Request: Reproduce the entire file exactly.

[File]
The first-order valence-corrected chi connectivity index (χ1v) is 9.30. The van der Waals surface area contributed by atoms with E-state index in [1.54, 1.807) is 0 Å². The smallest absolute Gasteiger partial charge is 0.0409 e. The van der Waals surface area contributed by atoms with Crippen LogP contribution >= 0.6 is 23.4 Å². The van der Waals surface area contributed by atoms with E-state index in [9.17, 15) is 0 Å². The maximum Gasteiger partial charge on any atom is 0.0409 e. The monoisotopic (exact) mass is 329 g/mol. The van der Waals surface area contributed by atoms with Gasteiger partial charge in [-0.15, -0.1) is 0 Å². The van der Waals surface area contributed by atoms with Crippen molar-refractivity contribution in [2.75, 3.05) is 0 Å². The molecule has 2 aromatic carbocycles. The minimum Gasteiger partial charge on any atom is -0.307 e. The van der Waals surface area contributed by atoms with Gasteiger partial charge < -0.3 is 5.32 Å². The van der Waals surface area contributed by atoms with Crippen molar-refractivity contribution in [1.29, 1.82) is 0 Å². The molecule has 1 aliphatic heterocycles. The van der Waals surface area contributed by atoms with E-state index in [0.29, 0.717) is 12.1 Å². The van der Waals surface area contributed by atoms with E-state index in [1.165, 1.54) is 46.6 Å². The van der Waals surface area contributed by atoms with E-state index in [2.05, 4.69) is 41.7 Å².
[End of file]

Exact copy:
The first-order valence-corrected chi connectivity index (χ1v) is 9.30. The van der Waals surface area contributed by atoms with E-state index in [1.54, 1.807) is 0 Å². The smallest absolute Gasteiger partial charge is 0.0409 e. The van der Waals surface area contributed by atoms with Crippen LogP contribution >= 0.6 is 23.4 Å². The van der Waals surface area contributed by atoms with E-state index in [9.17, 15) is 0 Å². The maximum Gasteiger partial charge on any atom is 0.0409 e. The monoisotopic (exact) mass is 329 g/mol. The van der Waals surface area contributed by atoms with Gasteiger partial charge in [-0.15, -0.1) is 0 Å². The van der Waals surface area contributed by atoms with Crippen molar-refractivity contribution in [2.75, 3.05) is 0 Å². The molecule has 2 aromatic carbocycles. The minimum Gasteiger partial charge on any atom is -0.307 e. The van der Waals surface area contributed by atoms with Gasteiger partial charge < -0.3 is 5.32 Å². The van der Waals surface area contributed by atoms with Crippen molar-refractivity contribution in [1.29, 1.82) is 0 Å². The molecule has 1 aliphatic heterocycles. The van der Waals surface area contributed by atoms with E-state index in [0.29, 0.717) is 12.1 Å². The van der Waals surface area contributed by atoms with E-state index in [1.165, 1.54) is 46.6 Å². The van der Waals surface area contributed by atoms with E-state index in [2.05, 4.69) is 41.7 Å².